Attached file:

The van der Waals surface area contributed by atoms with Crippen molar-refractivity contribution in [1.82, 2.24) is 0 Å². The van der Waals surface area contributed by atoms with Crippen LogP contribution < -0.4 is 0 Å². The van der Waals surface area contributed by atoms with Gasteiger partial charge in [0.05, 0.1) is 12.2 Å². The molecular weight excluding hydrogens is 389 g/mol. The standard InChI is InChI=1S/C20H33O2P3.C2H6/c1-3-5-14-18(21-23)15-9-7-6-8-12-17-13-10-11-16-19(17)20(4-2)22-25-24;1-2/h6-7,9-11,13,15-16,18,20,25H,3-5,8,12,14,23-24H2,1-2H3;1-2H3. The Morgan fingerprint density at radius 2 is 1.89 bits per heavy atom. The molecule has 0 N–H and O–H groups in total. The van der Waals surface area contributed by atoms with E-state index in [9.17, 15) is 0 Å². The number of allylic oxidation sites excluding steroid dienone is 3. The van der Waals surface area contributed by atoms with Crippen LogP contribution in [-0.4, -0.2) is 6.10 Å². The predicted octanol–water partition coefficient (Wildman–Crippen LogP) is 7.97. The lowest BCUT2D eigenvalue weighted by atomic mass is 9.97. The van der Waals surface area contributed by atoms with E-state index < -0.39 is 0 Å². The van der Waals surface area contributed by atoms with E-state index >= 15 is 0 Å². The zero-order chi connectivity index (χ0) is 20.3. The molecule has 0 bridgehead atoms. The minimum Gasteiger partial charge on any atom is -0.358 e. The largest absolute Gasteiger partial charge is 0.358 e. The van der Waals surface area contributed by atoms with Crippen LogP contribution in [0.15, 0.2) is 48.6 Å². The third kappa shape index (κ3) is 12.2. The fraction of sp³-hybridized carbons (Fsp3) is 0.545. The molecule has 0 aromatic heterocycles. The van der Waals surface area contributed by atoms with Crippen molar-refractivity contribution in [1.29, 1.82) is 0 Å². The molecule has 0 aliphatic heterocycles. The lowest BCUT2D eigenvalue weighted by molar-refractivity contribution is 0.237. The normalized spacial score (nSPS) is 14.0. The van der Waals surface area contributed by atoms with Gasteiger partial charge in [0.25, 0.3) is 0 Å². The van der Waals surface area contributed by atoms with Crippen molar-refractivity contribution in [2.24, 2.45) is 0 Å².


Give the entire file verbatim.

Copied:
The van der Waals surface area contributed by atoms with Crippen molar-refractivity contribution in [1.82, 2.24) is 0 Å². The van der Waals surface area contributed by atoms with Crippen LogP contribution < -0.4 is 0 Å². The van der Waals surface area contributed by atoms with Gasteiger partial charge in [0.05, 0.1) is 12.2 Å². The molecular weight excluding hydrogens is 389 g/mol. The standard InChI is InChI=1S/C20H33O2P3.C2H6/c1-3-5-14-18(21-23)15-9-7-6-8-12-17-13-10-11-16-19(17)20(4-2)22-25-24;1-2/h6-7,9-11,13,15-16,18,20,25H,3-5,8,12,14,23-24H2,1-2H3;1-2H3. The Morgan fingerprint density at radius 2 is 1.89 bits per heavy atom. The molecule has 0 N–H and O–H groups in total. The van der Waals surface area contributed by atoms with E-state index in [9.17, 15) is 0 Å². The number of allylic oxidation sites excluding steroid dienone is 3. The van der Waals surface area contributed by atoms with Crippen LogP contribution in [-0.4, -0.2) is 6.10 Å². The predicted octanol–water partition coefficient (Wildman–Crippen LogP) is 7.97. The lowest BCUT2D eigenvalue weighted by atomic mass is 9.97. The van der Waals surface area contributed by atoms with E-state index < -0.39 is 0 Å². The van der Waals surface area contributed by atoms with E-state index >= 15 is 0 Å². The zero-order chi connectivity index (χ0) is 20.3. The molecule has 0 bridgehead atoms. The minimum Gasteiger partial charge on any atom is -0.358 e. The largest absolute Gasteiger partial charge is 0.358 e. The van der Waals surface area contributed by atoms with Crippen LogP contribution in [0.15, 0.2) is 48.6 Å². The third kappa shape index (κ3) is 12.2. The fraction of sp³-hybridized carbons (Fsp3) is 0.545. The molecule has 0 aromatic heterocycles. The van der Waals surface area contributed by atoms with Crippen molar-refractivity contribution in [1.29, 1.82) is 0 Å². The molecule has 0 aliphatic heterocycles. The lowest BCUT2D eigenvalue weighted by molar-refractivity contribution is 0.237. The normalized spacial score (nSPS) is 14.0. The van der Waals surface area contributed by atoms with Gasteiger partial charge in [0.25, 0.3) is 0 Å². The van der Waals surface area contributed by atoms with Crippen molar-refractivity contribution in [2.24, 2.45) is 0 Å².